Torrential spring rains lead to flash flooding around Nashville at end of March 2021

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SANTA FE, NM – OCTOBER 11: Raindrops are seen on a window October 11, 2004 in Santa Fe, New Mexico. (Photo by Justin Sullivan/Getty Images)


A late March flurry of severe thunderstorms and torrential rains caused widespread flash flooding across western and middle Tennessee including Nashville. Rapidly rising creeks and rivers made travel incredibly dangerous. 

A steady flow of thunderstorms dropped 4-9 inches of rain across a large swath of Tennessee in late March, causing widespread flash flooding. This map shows 24-hour rainfall totals from storms over the Southeast on March 27, 2021, based on PRISM data from Oregon State University. Map by NOAA Climate.gov.

Starting on March 27 and lasting through the beginning of March 28, a storm system that was responsible for over 20 tornado reports, most of which were in Texas, moved across the Tennessee Valley bringing a steady stream of thunderstorms and heavy rain. It seemed like whenever one storm moved through, another was waiting in the wings to take its place. This constant onslaught caused a large swath of the state to receive 4-8 inches of rain, much of it falling in a twelve-hour period on March 27.

In Nashville, 5.75 inches fell on March 27, setting a record for the wettest March day for the city. Over the course of the entire event, March 27-28, over seven inches of rain fell, the fourth largest two-day rainfall event in city history. It was only surpassed by the epic rains and flooding that occurred in May of 2010.

Much of this rain ran off into nearby creeks, which quickly overtopped their banks, flooding roads and homes. The Harpeth River at Franklin, just south of Nashville, rose 25 feet in around 15 hours. At the State Fairgrounds in Nashville, Browns Creek jumped over nine feet in less than six hours, reaching levels not seen since 2010.

In the end, peak rainfall amounts that had at most only a 1% chance of occurring in any given year (a 1 in 100 year event) fell this past weekend in Tennessee.

Any trend in extreme precipitation events?

Of course, flash flooding has happened and will happen without any help from global warming. But extreme precipitation events are on the rise across much of the country since the beginning of the 20th century. The Southeast has seen an 18% increase in heavy rainfall days (defined as the top 1% of all rainfall days) from 1986-2016 when compared to 1901-1960. And according to NOAA’s Climate Extremes Index, the Ohio Valley region has seen an increase in extreme precipitation in spring between 1910 and 2020.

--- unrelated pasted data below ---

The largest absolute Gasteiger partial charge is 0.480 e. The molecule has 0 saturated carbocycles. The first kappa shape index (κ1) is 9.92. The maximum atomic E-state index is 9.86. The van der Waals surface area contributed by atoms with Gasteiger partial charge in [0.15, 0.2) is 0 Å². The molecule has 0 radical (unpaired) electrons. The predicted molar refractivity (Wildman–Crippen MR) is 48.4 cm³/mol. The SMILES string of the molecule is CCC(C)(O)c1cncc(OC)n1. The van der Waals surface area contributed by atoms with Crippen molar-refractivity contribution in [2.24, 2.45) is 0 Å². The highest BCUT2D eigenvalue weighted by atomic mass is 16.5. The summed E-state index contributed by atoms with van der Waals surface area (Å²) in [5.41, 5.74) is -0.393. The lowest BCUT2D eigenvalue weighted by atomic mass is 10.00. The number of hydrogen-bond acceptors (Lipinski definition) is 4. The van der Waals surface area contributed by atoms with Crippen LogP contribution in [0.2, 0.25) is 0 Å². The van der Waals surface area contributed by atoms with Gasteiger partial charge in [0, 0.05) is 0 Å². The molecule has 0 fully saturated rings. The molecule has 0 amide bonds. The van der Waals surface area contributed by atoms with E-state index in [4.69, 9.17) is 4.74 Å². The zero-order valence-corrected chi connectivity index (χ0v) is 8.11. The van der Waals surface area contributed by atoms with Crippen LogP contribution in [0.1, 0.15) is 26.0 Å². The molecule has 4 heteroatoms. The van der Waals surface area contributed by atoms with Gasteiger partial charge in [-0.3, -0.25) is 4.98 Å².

The percent area of the Ohio Valley experiencing springtime (March-May) one-day extreme precipitation totals from 1910-2020. The dark line represents a five-year running average. A larger proportion of our precipitation across the Ohio Valley region is coming from single day events in more recent years than what we’ve observed historically. NOAA Climate.gov image using data from NCEI.

As the graph above shows, the percent of the Ohio Valley region experiencing extreme one-day rainfall events in any individual spring has been elevated during the past thirty years compared to the twentieth century. Only four times in the first 90 years of the record did the region experience a spring (March-May) during which 25% of the region experienced extreme 1-day precipitation. By contrast, it’s happened five times since 2000.

The Climate Science Special Report, the science basis to the fourth National Climate Assessment, also notes that both the frequency and intensity of heavy precipitation events are projected to continue to increase over the next century as our climate warms due to human-caused climate change.   

Where is severe weather most likely this time of year?

During late March, the Gulf region stretching into eastern Oklahoma has the highest chance for severe weather for the contiguous United States. This includes the parts of Tennessee affected this past weekend with tornadoes, hail, and heavy rains.

Daily historic probability of severe weather within 25 miles of each map grid point during a 30-year base period for March 27. Darker colors represent a higher number of severe weather reports. In the late March, the highest chance of severe weather is located in the Southeast to the Southern Plains. Map by NOAA Climate.gov, based on data from the Storm Prediction Center (SPC). Individual daily maps available from Data Snapshots.

The cause? Proximity to a necessary ingredient to any severe storm, the warm, moist air hovering over the Gulf of Mexico. Throughout the spring, this moist air mass pushes farther and farther into the central United States, and the chances for severe weather follow, peaking across the Southern Plains in May. But in late March, that humid air is still generally stuck closer to the source.

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